The Enabling Act and the Burning of the Reichstag

On this day in 1933, the German Reichstag passes the Enabling Act, or Ermächtigungsgesetz, giving Adolph Hitler plenary powers over local, state and national matters throughout the country. In its legal operation, the Act allowed the cabinet (Hitler) to enact legislation, including laws deviating from or altering the constitution, without the consent of the Reichstag. Because this law allowed for departures from the constitution, it was itself considered a constitutional amendment.

On the night of February 27, the Reichstag building had been destroyed by fire, likely set by Hitler’s own minions and agents. On the pretext of a Communist plot to seize power, the constitutional guarantees of individual liberty were suspended and the Reich government given emergency powers under the Fire Decree. It was in this immediate context of fear and insecurity that elections were held a week later. Nevertheless, the Nazis failed to secure an outright majority, capturing 288 of 647 seats, and both the Center Party and the Social Democrats held firm. It was only with the help of his Nationalist partners, who won 52 seats, that Hitler was able to obtain a thin majority; to completely seize power “legally,” the concept of an “automatic” government led by Hitler was cooked up.

The voting occurred in a meeting at the Kroll Opera House, where non-Nazi members were surrounded and threatened by members of SA and SS. The Communists had already been repressed and were not able to vote, with scores of Social Democrats kept away as well; most of those present voted for the act, except for the present Social Democrats.The combined effect of the two laws was to transform Hitler’s government into a legal dictatorship.

In the following year of 1934, Hitler would cajole, coerce and assert control over individual state and local governments (Der Lander), labor, industry and banking. Following the murderous Night of the Long Knives, and the doddering President von Hindenburg’s death, with consent from army leaders, the office of president and supreme commander was merged with that of chancellor, and Hitler assumed the title of Führer und Reichskanzler. On August 19 a plebiscite confirmed his new office with 88 percent of 43,529,710 votes cast. A short 19 months later, Hitler’s Wehrmacht was on the move in the Rhineland.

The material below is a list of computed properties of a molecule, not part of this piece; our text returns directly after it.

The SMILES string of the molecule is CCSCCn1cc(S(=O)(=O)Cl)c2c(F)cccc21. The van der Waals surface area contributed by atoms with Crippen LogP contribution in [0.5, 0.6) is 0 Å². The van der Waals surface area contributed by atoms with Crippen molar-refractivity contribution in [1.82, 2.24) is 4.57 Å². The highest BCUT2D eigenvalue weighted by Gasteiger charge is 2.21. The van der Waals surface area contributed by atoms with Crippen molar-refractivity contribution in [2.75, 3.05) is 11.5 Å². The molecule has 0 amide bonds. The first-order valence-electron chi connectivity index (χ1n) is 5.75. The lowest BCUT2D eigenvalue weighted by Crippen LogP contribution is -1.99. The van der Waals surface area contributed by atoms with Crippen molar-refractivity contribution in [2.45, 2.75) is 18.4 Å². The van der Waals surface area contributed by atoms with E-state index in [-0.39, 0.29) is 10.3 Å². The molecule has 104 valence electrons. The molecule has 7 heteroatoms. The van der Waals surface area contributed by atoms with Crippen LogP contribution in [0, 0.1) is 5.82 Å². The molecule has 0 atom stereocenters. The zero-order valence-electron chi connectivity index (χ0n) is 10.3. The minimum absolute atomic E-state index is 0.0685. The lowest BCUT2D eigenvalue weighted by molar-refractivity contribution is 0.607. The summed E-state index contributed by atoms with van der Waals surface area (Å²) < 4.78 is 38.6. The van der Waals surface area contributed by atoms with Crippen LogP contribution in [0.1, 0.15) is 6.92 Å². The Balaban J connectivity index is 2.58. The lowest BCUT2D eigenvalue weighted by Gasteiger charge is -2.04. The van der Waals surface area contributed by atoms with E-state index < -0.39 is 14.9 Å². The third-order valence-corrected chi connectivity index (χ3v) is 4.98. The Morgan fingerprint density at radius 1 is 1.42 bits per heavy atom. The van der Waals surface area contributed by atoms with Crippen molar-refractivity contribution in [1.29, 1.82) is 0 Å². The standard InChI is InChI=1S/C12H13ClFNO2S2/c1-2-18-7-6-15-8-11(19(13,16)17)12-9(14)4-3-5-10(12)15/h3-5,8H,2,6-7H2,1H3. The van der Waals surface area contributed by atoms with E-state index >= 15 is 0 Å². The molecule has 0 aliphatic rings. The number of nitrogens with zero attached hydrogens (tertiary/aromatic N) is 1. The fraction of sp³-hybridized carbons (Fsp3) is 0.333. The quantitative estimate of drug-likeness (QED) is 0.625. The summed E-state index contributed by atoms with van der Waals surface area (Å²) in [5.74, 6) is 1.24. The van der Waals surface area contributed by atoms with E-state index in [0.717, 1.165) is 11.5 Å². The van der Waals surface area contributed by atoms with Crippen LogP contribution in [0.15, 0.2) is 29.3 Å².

In 1942, the Reichstag passed a law giving Hitler power of life and death over every citizen, effectively extending the provisions of the Enabling Act for the duration of the war. Hence, countless millions of Germans and citizens of the world would perish simply for the venal cowardice displayed by Hitler’s sycophants and those too weak to stand against him in 1933.

Any similarity to current events, persons or circumstances, including Treasury Secretary Mnuchin’s recent efforts to assume near-plenary control over a GOP-fueled corporate goody-bag posing as a relief package, are purely coincidental and a function of the repeating nature of unlearned and unheeded history.

Author: Bill Urich

A tail-end baby-boomer, Bill Urich was born in Cleveland to a grade school teacher and her Navy vet husband, and reared in Greater Detroit. Working his way through school primarily at night, Mr. Urich holds a Bachelor’s in Journalism, Phi Beta Kappa, and a Juris Doctorate from Wayne State University. In his legal career he has acted as an assistant state prosecutor, city attorney, special prosecutor, mediator, magistrate, private practitioner and mayor of Royal Oak, a large home-rule city in Michigan. Mr. Urich continues in private practice and municipal prosecution, is on faculty to DePaul University, pens regular contributions to political publications, and remains active in selected campaigns and causes related to labor, social and criminal justice. A father of three mostly-grown sons, he spends his precious free time on family, friends, the pursuit of happiness, beauty and truth, three rescue cats, and fronting the rock band Calcutta Rugs from behind the drum kit.

What say you, the people?